During the growth of healthy mice, the volume of the spinal cord increases from birth to three months. While the spinal cords volumes of the mutant mice were the same as healthy mice at one month, the mutant mice’s volume was significantly lower than healthy mice from 2 months of age onward. 

Further experiments found altered development of neurons called oligodendrocytes, which provide support and insulation to nerve fibers, explaining the loss of volume in the spinal cord.

A walking test at 1 month old found no differences between mutant mice and healthy mice. However, at 2 months, the mutant mice outperformed the healthy mice, sooner and taking larger steps, which normalized by 3 months. Beyond that, the mutant mice progressively declined across all walking parameters. 

To investigate whether the early walking alterations were sustained over more extended periods, the team assessed one-hour motion activity focusing on mice at 1, 2, and 3 months. The mutant mice covered significantly lower distance, fewer steps, and a more significant number of rests over one hour than healthy mice at all development points. 

An analysis of a video of an infantile Batten disease patient’s walking abilities found early motor abnormalities at 2 years-4 months of age, which showed a non-rhythmic gait, with periods of pausing followed by faster-than-usual walking in an uncoordinated manner. This observation was consistent with that of the mutant mice in this study. 

“Our data place the onset of selective neuron loss, a neuroinflammatory cascade and gait abnormalities all starting during the period when the spinal cord is still developing,” the researchers wrote. “Our data suggest that postnatal maturation appears impaired, and there may be an interplay between neurodegeneration and developmental processes that has so far been underappreciated.”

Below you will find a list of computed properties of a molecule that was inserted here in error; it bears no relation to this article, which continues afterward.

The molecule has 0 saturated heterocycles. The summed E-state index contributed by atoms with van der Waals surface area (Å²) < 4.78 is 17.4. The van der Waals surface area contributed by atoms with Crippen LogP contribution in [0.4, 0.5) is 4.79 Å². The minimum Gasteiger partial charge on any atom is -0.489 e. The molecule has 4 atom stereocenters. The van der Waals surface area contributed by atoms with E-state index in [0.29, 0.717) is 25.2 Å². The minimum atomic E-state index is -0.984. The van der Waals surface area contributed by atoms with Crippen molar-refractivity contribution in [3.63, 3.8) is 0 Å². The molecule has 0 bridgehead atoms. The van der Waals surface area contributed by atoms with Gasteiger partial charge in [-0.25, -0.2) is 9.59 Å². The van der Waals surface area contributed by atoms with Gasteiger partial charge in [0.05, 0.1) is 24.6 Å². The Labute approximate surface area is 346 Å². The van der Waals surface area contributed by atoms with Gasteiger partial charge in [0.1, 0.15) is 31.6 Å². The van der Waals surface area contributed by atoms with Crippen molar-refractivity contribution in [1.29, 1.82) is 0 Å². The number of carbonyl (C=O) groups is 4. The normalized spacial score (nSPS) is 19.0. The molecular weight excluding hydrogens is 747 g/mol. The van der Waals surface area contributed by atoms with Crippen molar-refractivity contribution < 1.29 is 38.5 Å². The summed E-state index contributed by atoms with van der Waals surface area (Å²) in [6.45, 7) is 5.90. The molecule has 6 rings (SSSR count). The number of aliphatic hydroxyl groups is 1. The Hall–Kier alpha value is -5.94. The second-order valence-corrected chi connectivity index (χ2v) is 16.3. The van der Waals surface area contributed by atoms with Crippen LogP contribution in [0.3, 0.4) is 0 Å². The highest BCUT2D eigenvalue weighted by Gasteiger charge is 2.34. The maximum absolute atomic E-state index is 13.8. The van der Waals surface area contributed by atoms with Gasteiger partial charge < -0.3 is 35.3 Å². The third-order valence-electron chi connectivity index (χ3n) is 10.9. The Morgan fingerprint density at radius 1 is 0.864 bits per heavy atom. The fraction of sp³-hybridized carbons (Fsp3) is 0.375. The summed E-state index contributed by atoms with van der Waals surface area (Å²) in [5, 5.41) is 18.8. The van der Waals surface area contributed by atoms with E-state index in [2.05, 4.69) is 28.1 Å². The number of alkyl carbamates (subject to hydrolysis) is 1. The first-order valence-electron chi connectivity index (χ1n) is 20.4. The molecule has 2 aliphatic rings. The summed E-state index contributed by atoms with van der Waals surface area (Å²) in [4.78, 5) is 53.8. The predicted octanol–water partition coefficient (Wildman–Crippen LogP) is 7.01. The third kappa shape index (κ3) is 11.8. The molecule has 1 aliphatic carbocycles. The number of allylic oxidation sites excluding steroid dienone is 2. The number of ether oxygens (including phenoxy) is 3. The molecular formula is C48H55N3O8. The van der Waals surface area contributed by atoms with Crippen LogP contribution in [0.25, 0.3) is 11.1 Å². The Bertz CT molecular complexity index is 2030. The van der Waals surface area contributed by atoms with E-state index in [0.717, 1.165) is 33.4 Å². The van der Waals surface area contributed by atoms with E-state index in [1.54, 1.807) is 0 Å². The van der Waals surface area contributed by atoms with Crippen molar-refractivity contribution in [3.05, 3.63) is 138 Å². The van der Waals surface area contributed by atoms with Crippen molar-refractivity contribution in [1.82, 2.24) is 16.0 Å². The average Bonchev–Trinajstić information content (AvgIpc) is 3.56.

“These data highlight the need to initiate therapy as soon as possible, and while this is feasible in a mouse model, this has important implications for identifying and treating CLN1 children while they are presymptomatic,” they added. 

Steve holds a PhD in Biochemistry from the Faculty of Medicine at the University of Toronto, Canada. He worked as a medical scientist for 18 years, within both industry and academia, where his research focused on the discovery of new medicines to treat inflammatory disorders and infectious diseases. Steve recently stepped away from the lab and into science communications, where he’s helping make medical science information more accessible for everyone.
Total Posts: 14
Ana holds a PhD in Immunology from the University of Lisbon and worked as a postdoctoral researcher at Instituto de Medicina Molecular (iMM) in Lisbon, Portugal. She graduated with a BSc in Genetics from the University of Newcastle and received a Masters in Biomolecular Archaeology from the University of Manchester, England. After leaving the lab to pursue a career in Science Communication, she served as the Director of Science Communication at iMM.
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Steve holds a PhD in Biochemistry from the Faculty of Medicine at the University of Toronto, Canada. He worked as a medical scientist for 18 years, within both industry and academia, where his research focused on the discovery of new medicines to treat inflammatory disorders and infectious diseases. Steve recently stepped away from the lab and into science communications, where he’s helping make medical science information more accessible for everyone.